Motivational theories deal with the reasons behind the individuals' action in the course of their working activity, as well as with the tools that may be used by management while dealing with workforce. In this article, 2 motivational theories will be discussed: that by A. Maslow (the human needs hierarchy theory) and the one by C. P. Alderfer (an ERG theory).
The motivational theory presented by Maslow (1954/1987) is based on the hierarchy of needs idea, with some needs' categories taking precedence over the others due to their higher relevance to human beings. According to Maslow, 5 levels of human needs exist, with physiological (food, air, rest, sex), safety (security, freedom from threat), social (affection, love), esteem (recognition, status), and self-actualisation (personal growth, self-fulfilment) needs constituting a model for their progressive growth. As soon as requirements of the lower level of needs are satisfied, humans begin feeling the necessity to satisfy needs connected with the next higher level (Maslow, 1954/1987). Therefore it is possible to influence human behavior by using the desire to satisfy the next level of needs.
Maslow’s theory of motivation may be criticised from the point of view of its methodological individualism (as only the behaviour of disparate individuals, not the groups to which they belong, is analyzed), its lack of interest to processes of human sub-consciousness, and its unempirical character (assumptions of Maslow’s theory have never been tested in laboratory conditions). Nonetheless, it should be noted that Maslow’s focus on self-esteem as a factor of human motivation and subjective issues unique to each individual allows for ad hoc determination of motivation factors, which is indispensable in modern volatile business and work environment.
The second theory of human motivation that is worth mentioning here is the so-called ERG theory introduced by Alderfer (1969). According to Alderfer, 3 levels of human needs that influence behaviour of an employee exist: 1. Existence needs; 2. Relatedness needs; and 3) Growth needs (hence ERG). The Existence needs' level encompasses factors covered by Maslow’s physiological and safety needs’ levels, as the needs for personal security, nourishment or sexual intercourse are included there. The needs for personal achievement, recognition within a given social group and/or close relationship with it form the second tier of Alderfer’s motivation level. Finally, the needs for personal growth, self-actualisation and/or realisation of individual potential are included in the Growth needs category.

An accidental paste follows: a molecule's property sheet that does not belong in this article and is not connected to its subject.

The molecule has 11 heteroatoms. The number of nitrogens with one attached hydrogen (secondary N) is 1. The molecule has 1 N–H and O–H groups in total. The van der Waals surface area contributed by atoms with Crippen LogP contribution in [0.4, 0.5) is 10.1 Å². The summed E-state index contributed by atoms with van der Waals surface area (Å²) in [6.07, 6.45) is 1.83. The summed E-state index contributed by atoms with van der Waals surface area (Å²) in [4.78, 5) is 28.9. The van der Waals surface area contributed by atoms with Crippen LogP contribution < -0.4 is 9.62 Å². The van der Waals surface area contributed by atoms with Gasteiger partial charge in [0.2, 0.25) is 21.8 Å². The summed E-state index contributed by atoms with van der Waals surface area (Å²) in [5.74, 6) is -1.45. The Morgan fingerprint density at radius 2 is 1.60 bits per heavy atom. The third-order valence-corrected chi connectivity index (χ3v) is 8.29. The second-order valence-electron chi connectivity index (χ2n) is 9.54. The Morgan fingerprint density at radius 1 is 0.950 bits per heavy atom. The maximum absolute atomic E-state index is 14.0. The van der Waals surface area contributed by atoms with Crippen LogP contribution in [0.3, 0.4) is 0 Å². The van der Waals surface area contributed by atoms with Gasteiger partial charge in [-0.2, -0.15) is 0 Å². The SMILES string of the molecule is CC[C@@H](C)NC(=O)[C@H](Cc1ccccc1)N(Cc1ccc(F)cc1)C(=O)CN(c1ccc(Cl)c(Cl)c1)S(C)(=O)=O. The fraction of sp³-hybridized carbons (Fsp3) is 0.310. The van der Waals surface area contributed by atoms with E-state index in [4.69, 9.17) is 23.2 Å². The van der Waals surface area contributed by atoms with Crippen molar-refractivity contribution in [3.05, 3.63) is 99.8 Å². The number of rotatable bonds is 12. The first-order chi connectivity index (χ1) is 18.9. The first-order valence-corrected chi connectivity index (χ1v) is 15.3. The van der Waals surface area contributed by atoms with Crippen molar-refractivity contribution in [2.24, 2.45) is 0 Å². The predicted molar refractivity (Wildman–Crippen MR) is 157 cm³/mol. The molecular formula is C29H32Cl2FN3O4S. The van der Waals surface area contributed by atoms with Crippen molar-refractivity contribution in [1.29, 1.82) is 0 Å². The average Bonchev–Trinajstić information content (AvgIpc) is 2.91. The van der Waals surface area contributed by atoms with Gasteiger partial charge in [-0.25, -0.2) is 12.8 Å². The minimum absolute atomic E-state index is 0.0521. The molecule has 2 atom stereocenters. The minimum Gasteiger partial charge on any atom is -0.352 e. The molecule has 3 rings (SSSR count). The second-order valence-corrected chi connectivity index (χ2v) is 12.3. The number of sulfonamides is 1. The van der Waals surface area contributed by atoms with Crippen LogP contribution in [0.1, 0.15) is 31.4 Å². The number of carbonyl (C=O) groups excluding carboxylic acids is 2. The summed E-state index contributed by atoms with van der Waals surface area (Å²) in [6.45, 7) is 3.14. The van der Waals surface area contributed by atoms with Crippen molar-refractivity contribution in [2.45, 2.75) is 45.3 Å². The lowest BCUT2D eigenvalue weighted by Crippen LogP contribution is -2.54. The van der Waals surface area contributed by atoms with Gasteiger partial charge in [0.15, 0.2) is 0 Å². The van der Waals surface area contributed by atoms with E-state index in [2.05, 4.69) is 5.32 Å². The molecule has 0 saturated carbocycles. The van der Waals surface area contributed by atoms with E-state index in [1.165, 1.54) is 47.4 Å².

The main strengths and weaknesses of Alderfer’s theory are rather similar to those of Maslow’s, except that Alderfer explicitly aimed for the coverage of behavior in large organizations (such as private corporations), rather than for definition of factors of individual motivation. Alderfer focused on the importance of growth objective for motivating employees, noting that the latter will be more inclined to contributing their creative potential to the organization if presented with greater growth capacities (Alderfer, 1999).
The application of aforementioned theories to the highly creative and complex technology workforce necessitates taking into account specific features of the employees’ motivation. For instance, in case of website designers, the Maslowian esteem level of needs may be applied, as the members of this group often strive for increased social status within the organization. The introduction of both symbolic and material upgrades (including separate workplaces) might be necessary in order to increase their work motivation.
As for the employees marketing the merchandise, the ERG theory should be applied, as marketing specialists act within a highly competitive work environment, so that emphasis on growth potential and correlation between the contribution to the organization and self-actualisation should be emphasized. Finally, the employees of all categories would find their work motivation enhanced, if the group affiliation sense were bolstered via holding corporate parties and other festivities, thus cementing an employee’s identification with the organization even outside of immediate work process.
Alderfer, C.P. (1969) "An empirical test of a new theory of human needs." Organizational Behavior and Human Performance, 4, 143-175.
Maslow, A. (1987) Motivation and personality. New York: Harper & Row. (Original work published 1954).